(11) Pakpahan, Jorlin., Director, Directorate Technical and Vocational Education, Ministry of Education and Culture, Interview 18th October 1997.

(12) Nokano, Synmit., Head of Section, International Higher Education Institution Cooperation, Director General of Higher Education, Ministry of Education and Culture, Interview 14th October 1997.

(13) Hadihardaja, op. cit., p. 30.

(14) Cited in Suwama, op. cit; p. 22.

(15) Djojonegoro, op. cit., p.2.
Bakri, Mohamad., “The Development of Technical and Vocational Education in Malaysia - A case Study in Quality Improvement’ in Case Studies on Technical and Vocational Education in Asia and the Pacific - Indonesia, UNESCO PROAP, (RMIT) Melbourne, 1994, pp. 7 - 8.
The Concept of Pendidikan Sistem Ganda in Vocational Secondary School in Indonesia, National Council for Vocational Education, Jakarta, 1996.

(16) Suwarna, op. cit., p. 7.

Malaysia

(1) Human Resource Development and Training Guide, 2nd Edition, Challenger Concept Sdn Bhd, Kuala Lumpur, 1996, p. 6. Jackson, David (Ed.), Asia Pacific Business Guide - Malaysia McGraw-Hill, Sydney, 1997, pp. 98 - 107.

(2) Hee Tieng Fok, ‘The Development of Technical and Vocational Education in Malaysia - A case Study in Quality Improvement’ in Case Studies on Technical and Vocational Education in Asia and the Pacific - Malaysia, UNESCO PROAP, (RMIT) Melbourne, 1994, pp. 7-8.

(3) Education Guide Malaysia, 4th Edition, Challenger Concept Sdn Bhd, Kuala Lumpur, 1997, pp. 6 -17.

(4) Malaysia - Enterprise Training, Technology and Productivity, World Bank/Government of Malaysia, Washington, 1997, p. 109.

(5) Nuraizah, Abdul Hamid, ‘Private Higher Education in Malaysia: Current Development and Future Directions”, in Private Higher Education in Asia and the Pacific, Final Report of the Regional Seminar organized by UNESCO PROAP and SEAMO RIHED at Xiamen University, China, 31st October - 3rd October 1995, Part II Seminar Papers, pp. 73 - 82.

(6) Course Directory 1997, Malaysian Institute of Management, Kuala Lumpur.

(7) Talha, Mohamad., ‘The Workers Institute of Technology’, in Pallai, Patrick., (Ed.) Industrial Training in Malaysia, Institute of Strategic and International Studies, Kuala Lumpur, 1994.

Philippines

(1) Jackson, David (Ed.), Asia Pacific Business Guide-Philippines, McGraw-Hill, Sydney, 1997, pp. 120-131.

(2) Equipping the Citizen Worker for Global Competitiveness, Technical Education and Skills Development Authority, Manila, c. 1995.

(3) Miravalles, Lemuel. M., National Profiles in Technical and Vocational Education in Asia and the Pacific - Philippines, UNESCO PROAP, Bangkok, 1995, pp. 1 - 5.

(4) Guiang, A., Country Report - Republic of the Philippines, A paper delivered at the International Symposium on Technical and Vocational Education, Beijing, September 1993.

(5) Valismo, Mona.,’ Private Higher Education in the Philippines: Performance and Challenges in the 21st Century’, in Private Higher Education in Asia and the Pacific, Final Report of a Regional Seminar organized by UNESCO PROAP and SEAMO RGHDBD at Xiamen University, China, 31st October - 3rd October 1995, Part II Seminar Papers, pp. 86 - 102.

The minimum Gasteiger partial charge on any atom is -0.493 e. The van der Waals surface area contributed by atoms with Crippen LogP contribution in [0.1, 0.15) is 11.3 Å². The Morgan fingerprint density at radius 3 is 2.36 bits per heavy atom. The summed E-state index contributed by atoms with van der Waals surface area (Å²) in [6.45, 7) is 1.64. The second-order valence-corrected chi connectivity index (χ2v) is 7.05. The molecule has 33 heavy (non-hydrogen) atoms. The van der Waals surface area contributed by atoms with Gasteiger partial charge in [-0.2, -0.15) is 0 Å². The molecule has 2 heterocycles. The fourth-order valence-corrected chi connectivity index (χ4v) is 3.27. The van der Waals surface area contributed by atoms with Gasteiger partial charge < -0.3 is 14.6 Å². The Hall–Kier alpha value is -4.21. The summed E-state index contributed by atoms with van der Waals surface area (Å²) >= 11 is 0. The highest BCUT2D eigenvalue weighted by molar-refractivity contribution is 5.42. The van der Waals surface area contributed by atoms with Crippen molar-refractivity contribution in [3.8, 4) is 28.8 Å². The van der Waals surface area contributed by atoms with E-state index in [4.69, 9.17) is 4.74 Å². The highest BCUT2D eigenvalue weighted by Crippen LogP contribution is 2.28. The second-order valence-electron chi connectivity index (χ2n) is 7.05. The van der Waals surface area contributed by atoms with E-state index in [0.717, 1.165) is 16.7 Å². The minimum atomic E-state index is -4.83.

(6) Santos, A., ‘Meeting the Engineering Manpower Needs of Industry’, A paper delivered at the National Consultative Conference in Engineering Education, 16th March 1993, in Proceedings of the National Consultative Conference on Engineering Education, Manila, 1993, pp. 25 -29.

(7) Poole, M., Changing Negative Attitudes and Perceptions of Young People Towards Vocational Education, South East Asian Ministers of Education Organization (SEAMEO), Manila, 1990, p. 37.

(8) Arcelo, A., Guiang, A., Secondary Education in Asia: A Comparative Study of Alternative Patterns of Development, Finance and Positioning 1960 -1990, Case Study: Philippines, (c.1994).

(9) Dizon, Caesar., Dean, Don Bosco Technical College, Mandaluyang City, Metro Manila, Interview 9th December 1996.

(10) Trinidad, Carlos., Vice-President for Academic Affairs, Technological University of the Philippines, Interview 6th December 1996.

(11) Mendenilla, Marjorie., Head, Meralco Foundation Institute, Pasig City, Metro Manila, Interview 10th December 1996. Abrillo, H., ‘Continuing Education for Industry: The Meralco Foundation Experience’, in Alternative Futures Towards a Learning Society, Foundation for Continuing Education, Manila, 1997, pp. 73 - 81.

(12) Bucao, Professor Avelina., Director Polytechnic University of the Philippines -Technical College, Interview 11th December 1996.

(13) Vea, Professor Reynaldo., Dean, College of Engineering, University of the Philippines Manilla, Interview 10th December 1996.

(14) Guiang, Alcestis., Deputy Director General, Technical Vocational Education and Training, TESDA, Interview 13th December 1996.

(15) Adopting the Expanded Tertiary Education Equivalency and Accreditation Program as an Integral Part of the Educational System and Designating the Commission of Higher Education as the Authority Responsible for its Implementation, Executive Order No. 33, Manila, 10th May 1996.

Singapore

(1) Jackson, David (Ed.), Asia Pacific Business Guide - Singapore, McGraw-Hill, Sydney, 1997, pp. 136 - 148.